Having been to all those countries on business trips, I tried to recall each place. All I could remember was my hotel room and the Gemara – Tractate of the Talmud – that I was studying on each trip. I traveled on business so I went from airport to hotel to office and back to the hotel. The trips were opportunities to learn without distraction.

I guess you could say that I had not visited each of those countries as much as I was able to create my own space in each place.

“One thing I asked of God, that shall I seek: Would that I dwell in the House of God all the days of my life, to behold the sweetness of God and to contemplate in His Sanctuary.” (Psalm 27:4)

We do not only pray for the opportunity to be with God in His Sanctuary in Jerusalem, we also celebrate that we have the ability to create a sense of His Holy Place wherever we are.

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Learn & discover the Divine prophecies with Rabbi Simcha Weinberg from the holy Torah, Jewish Law, Mysticism, Kabbalah and Jewish Prophecies. The Foundation Stone is the ultimate resource for Jews, Judaism, Jewish Education, Jewish Spirituality & the holy Torah.

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12
Aug

Tu B’Av: Changing

by Rabbi Simcha Weinberg in Spiritual Growth

Rabban Shimon ben Gamliel taught: “Israel had no days as festive as the Fifteenth of Av and Yom Kippur. (Ta’anit 26b) This was the day that the tribe of Benjamin was permitted to marry into the congregation of Israel.

After the incident of the Concubine of Givah (Judges 19-20) the Jews swore not to give their daughters in marriage to the few surviving members of the tribe of Benjamin. The next generation was released from this oath on the 15th of Av.

The only biblical reference to the 15th of Av being celebrated as a holiday is in the context of the above story: “They said, Behold, there is a yearly holiday unto God at Shiloh.” (Judges 21:19) The people referred to this day as a “Holiday unto God”, an unusual expression.

In fact, we only find that description of a festival in one other place: The sin of the Golden Calf. “Aaron saw and built an altar before him. Aaron called out and said, ‘A Holiday unto God tomorrow!” (Exodus 32:5)

Aron expected Moses to return with the Luchot – Tablets – from Mt. Sinai the next day before the people would have an opportunity to worship before the Golden Calf. He truly anticipated the next day – the 17th of Tammuz – to be a “Holiday Unto God”. The people would celebrate God’s gift of the Luchot.

The projected Holiday unto God became a dark and terrible day of tragedy. The people worshipped their idol, the Luchot were shattered and many died. The day of rejoicing became a day of mourning.

Israel had to wait until Yom Kippur – the other day on which the maidens would dance – to celebrate the Second Luchot.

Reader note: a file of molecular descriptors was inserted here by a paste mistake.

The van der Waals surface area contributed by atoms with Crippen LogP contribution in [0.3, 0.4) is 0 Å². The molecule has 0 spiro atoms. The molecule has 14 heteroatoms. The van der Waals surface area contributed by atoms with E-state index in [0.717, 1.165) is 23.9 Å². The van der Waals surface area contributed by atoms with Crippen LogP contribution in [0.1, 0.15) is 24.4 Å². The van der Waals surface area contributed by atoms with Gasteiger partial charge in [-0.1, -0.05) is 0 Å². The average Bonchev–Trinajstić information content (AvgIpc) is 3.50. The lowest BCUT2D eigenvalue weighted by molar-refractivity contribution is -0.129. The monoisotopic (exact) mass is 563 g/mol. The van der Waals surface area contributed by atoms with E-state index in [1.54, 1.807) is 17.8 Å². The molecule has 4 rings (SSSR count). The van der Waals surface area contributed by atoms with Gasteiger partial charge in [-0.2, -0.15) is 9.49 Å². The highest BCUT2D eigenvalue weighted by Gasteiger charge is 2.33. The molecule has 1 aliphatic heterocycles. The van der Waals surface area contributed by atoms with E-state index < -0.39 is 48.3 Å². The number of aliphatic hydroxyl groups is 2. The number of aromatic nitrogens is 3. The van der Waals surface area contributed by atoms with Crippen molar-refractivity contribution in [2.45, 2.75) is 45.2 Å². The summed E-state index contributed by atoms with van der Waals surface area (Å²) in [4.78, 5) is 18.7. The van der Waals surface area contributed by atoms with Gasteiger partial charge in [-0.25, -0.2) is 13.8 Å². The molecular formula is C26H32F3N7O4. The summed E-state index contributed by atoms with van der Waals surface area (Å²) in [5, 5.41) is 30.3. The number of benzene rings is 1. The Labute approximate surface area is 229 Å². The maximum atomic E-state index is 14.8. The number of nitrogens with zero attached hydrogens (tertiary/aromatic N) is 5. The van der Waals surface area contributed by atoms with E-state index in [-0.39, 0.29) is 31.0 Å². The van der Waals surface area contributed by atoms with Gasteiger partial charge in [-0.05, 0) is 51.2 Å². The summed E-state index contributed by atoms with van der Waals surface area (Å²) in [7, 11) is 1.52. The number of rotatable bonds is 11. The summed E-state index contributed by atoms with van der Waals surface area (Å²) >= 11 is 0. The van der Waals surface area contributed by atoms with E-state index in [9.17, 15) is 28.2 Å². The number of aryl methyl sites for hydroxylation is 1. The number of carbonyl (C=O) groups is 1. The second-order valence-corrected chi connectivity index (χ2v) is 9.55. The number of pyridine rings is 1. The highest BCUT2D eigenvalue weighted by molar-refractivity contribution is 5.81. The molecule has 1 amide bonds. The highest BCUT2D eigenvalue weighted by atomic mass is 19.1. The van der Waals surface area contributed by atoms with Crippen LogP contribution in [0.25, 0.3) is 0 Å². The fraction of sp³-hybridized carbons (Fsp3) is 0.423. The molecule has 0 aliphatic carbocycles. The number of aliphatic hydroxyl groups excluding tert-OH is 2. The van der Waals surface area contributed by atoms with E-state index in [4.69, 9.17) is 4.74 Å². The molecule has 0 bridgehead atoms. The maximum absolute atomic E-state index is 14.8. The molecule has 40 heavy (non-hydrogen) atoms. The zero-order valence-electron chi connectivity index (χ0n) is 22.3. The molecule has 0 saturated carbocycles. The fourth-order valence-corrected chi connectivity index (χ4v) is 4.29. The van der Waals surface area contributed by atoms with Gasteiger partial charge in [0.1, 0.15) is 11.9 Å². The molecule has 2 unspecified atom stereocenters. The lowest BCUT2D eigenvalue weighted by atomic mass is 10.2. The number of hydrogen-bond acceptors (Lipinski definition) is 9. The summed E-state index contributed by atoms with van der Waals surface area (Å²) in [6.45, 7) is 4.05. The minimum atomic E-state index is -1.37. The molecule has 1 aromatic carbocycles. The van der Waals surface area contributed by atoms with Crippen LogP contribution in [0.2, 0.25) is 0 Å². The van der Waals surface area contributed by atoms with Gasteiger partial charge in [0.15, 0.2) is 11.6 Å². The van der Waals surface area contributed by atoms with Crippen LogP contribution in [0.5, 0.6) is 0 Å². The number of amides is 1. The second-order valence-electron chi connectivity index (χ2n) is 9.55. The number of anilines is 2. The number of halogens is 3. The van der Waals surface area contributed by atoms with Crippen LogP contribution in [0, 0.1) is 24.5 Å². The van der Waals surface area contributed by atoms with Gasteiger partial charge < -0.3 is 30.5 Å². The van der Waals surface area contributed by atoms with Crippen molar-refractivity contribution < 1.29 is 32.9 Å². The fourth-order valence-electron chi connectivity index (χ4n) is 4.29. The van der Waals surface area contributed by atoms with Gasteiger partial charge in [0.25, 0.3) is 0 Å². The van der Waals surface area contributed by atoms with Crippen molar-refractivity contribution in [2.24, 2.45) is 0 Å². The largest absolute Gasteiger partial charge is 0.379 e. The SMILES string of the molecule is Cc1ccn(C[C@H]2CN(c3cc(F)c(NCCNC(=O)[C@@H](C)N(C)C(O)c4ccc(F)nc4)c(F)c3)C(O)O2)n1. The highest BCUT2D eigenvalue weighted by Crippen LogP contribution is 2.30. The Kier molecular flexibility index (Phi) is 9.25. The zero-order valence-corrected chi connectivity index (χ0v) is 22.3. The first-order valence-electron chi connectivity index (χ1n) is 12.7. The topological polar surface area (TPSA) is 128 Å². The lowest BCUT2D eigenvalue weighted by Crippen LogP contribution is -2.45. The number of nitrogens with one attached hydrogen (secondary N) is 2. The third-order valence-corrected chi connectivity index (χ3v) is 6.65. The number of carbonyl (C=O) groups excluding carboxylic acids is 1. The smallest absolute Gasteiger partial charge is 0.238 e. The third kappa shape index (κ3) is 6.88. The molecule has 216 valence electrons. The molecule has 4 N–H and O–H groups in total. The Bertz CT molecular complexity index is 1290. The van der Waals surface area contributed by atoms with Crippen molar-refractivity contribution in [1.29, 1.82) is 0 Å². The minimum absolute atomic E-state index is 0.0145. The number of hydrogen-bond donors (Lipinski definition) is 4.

Aaron’s “Holiday Unto God” was a changed day. When the people borrowed Aaron’s phrase to describe the 15th of Av they were referring to it as a day of change and transformation.

The 15th of Av is actually the seventh day of another Changed Day: Tisha B’Av – the 9th of Av. Each of the last 38 of the 40 years in the desert, the people who turned 60 would die on the 9th of Av. The 15th was the seventh and final day of mourning.

Tisha B’Av was a Changed Day during the Second Temple period, when it was a day of celebration over the reconstruction of the Temple that had been destroyed on that day. It changed back into a day of mourning when the Second Temple was destroyed. We expect the 9th of Av to change yet again when the Thrid Temple will be built. The 15th will not be the final day of mourning, but the seventh and final day of a great festival.

The 15th of Av is a celebration of the possibilities of change. We have begun the Seven Weeks’s of Consolation – a period of change and transformation, when we rejoice in our ability to change our ways, our attributes, and our relationships. This process of change begins on the 15th of Av.

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Learn & discover the Divine prophecies with Rabbi Simcha Weinberg from the holy Torah, Jewish Law, Mysticism, Kabbalah and Jewish Prophecies. The Foundation Stone is the ultimate resource for Jews, Judaism, Jewish Education, Jewish Spirituality & the holy Torah.

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8
Aug

Lamentations: Kinah 6 – Line 1

by Rabbi Simcha Weinberg in Holidays, Prayer, Spiritual Growth

“Everything came to a standstill”. “Shavat” – This is based on Lamentation 5:15: “Gone –Shavat – is the joy of our hearts, our dancing has turned into mourning”. The Ibn Ezra explains that the “joy of our hearts” refers to the Offerings brought in the Temple, as in Ezekiel 24:25: “And you, Son of Man, behold, on the day that I take their stronghold from them, the joy of their glory, the darling of their eyes, and the exaltation of their soul, their sons and their daughters.”

The imagery of this prophecy begins with the death of Ezekiel’s wife: (Ezekiel 24:15-27)

One moment Ezekiel’s wife is there and the next moment she is gone. The ‘darling of his eyes” was taken away in an instant. His life was shattered. “Won’t you tell us what these acts that you are doing mean for us?” (Ezekiel 24:19) People did not understand Ezekiel’s response to such a tragedy. They could only understand that the prophet was sending a message to them.